12 September 2016

Brain-addled from a heady mix of Danish oil, concrete floor paint and the tiny particles of wood and lath dust that swirl around me. My arm is definitely not right. Or, rather, it’s different now. Typing alerts me to new twinges and I find myself in meetings absent-mindedly rubbing my tendons. My to-do list includes things like curtain rail runners (who knew there were so many different varieties!) and applying 2nd coats of paint to the bathroom floor and I fight my impatience to reapply within the recommended 16-hour re-coat period.

curtains

The A B C of Curtain Rail Runners (with apologies to Christopher Hawkes)

But I must return to a daily working rhythm. So many missed deadlines because a house waits for no woman and, while academia remains wedded to a rather old-fashioned idea that its scholars have wives at home to deal with such things, doing up a falling-down house takes time. However, I’m now out of time and out of money so this is the point at which I say that enough has been done for the lodgers to move in.

So, it’s a return to the university and its plum-liveried meeting rooms to discuss Impact case studies and the nature of evidence and to race against time to develop teaching plans for courses I’ve only just been told that I’m teaching. The reality of ‘efficiency’ and the collision of just-in-time planning, reduced budgets and increasing bureaucracy around monitoring and quality assurance produces the worst of many worlds. We run around at breakneck pace busily gathering evidence for how we’re improving experience, which doesn’t leave very much time at all for designing and delivering that experience. If a tree falls in the forest but the event wasn’t recorded in three different databases and subjected to both quantitative and qualitative analysis did it really fall? While it seems that everyone working in UK Higher Education understands the increasingly Czech overtones of the system, from Kafka to Daisies, it’s dangerous stuff to utter in meetings. Above all else, the University is a growth machine and must not be questioned.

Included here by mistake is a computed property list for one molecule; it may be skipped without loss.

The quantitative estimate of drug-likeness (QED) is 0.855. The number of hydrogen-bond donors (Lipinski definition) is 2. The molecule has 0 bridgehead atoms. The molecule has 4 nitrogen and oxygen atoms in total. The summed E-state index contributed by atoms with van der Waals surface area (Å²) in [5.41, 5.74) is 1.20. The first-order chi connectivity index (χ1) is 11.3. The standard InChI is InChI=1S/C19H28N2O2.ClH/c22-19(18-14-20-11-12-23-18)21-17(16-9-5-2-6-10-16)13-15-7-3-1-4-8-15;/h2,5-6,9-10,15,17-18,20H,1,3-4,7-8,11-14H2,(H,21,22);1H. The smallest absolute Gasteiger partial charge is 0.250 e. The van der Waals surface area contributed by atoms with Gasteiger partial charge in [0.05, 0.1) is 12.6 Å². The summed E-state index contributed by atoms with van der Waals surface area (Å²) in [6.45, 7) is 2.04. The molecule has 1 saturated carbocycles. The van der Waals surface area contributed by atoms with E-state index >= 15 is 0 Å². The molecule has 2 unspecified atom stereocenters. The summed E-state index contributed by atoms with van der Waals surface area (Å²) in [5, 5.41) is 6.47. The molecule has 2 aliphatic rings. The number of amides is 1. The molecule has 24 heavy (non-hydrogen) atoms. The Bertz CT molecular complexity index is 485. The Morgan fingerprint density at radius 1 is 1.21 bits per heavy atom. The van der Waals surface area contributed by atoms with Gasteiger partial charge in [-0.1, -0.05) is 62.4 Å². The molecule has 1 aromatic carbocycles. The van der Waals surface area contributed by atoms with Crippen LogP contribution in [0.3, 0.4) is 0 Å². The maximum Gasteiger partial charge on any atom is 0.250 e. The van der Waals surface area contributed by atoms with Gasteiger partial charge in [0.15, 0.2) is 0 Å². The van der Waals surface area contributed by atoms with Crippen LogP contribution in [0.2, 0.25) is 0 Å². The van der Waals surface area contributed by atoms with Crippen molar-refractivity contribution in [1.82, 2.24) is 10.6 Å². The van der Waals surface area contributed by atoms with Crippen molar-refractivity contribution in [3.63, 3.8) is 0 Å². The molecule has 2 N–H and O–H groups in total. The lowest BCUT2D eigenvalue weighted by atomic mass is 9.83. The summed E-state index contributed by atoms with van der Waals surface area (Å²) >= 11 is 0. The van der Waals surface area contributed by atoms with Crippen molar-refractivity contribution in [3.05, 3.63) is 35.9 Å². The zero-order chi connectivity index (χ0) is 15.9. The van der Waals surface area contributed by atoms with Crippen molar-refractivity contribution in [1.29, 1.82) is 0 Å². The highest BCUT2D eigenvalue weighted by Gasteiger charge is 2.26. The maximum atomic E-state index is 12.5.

The rhythm of this secret archaeologist’s year sees September arrive without a proper summer hiatus, a long list of overdue research commitments and the feeling that many academics experience at this time of year of being strapped into a rickety roller coaster, heading up to the crest of the first stomach-churning hill. Things to remember to dampen the rising panic are that this is a loop and that catastrophic structure failure is remarkably rare. Things to quicken the heart are also things to remember. Things of possibility and enjoyment. The autumn brings new students and different enthusiasms.It starts a new season of conferences and travel to places I’ve not visited before. And on my new walk into work through Old Market I see so many pedestrian commuters in autumn-love. The trick in making this all liveable seems to lie in doing what needs to be done without losing ourselves in the machine, in finding playful ways to resist bureaucratic violence and to remember to celebrate the liveliness of others. And when even IKEA is marketing imperfection and being good enough, well, I guess something’s in the air.

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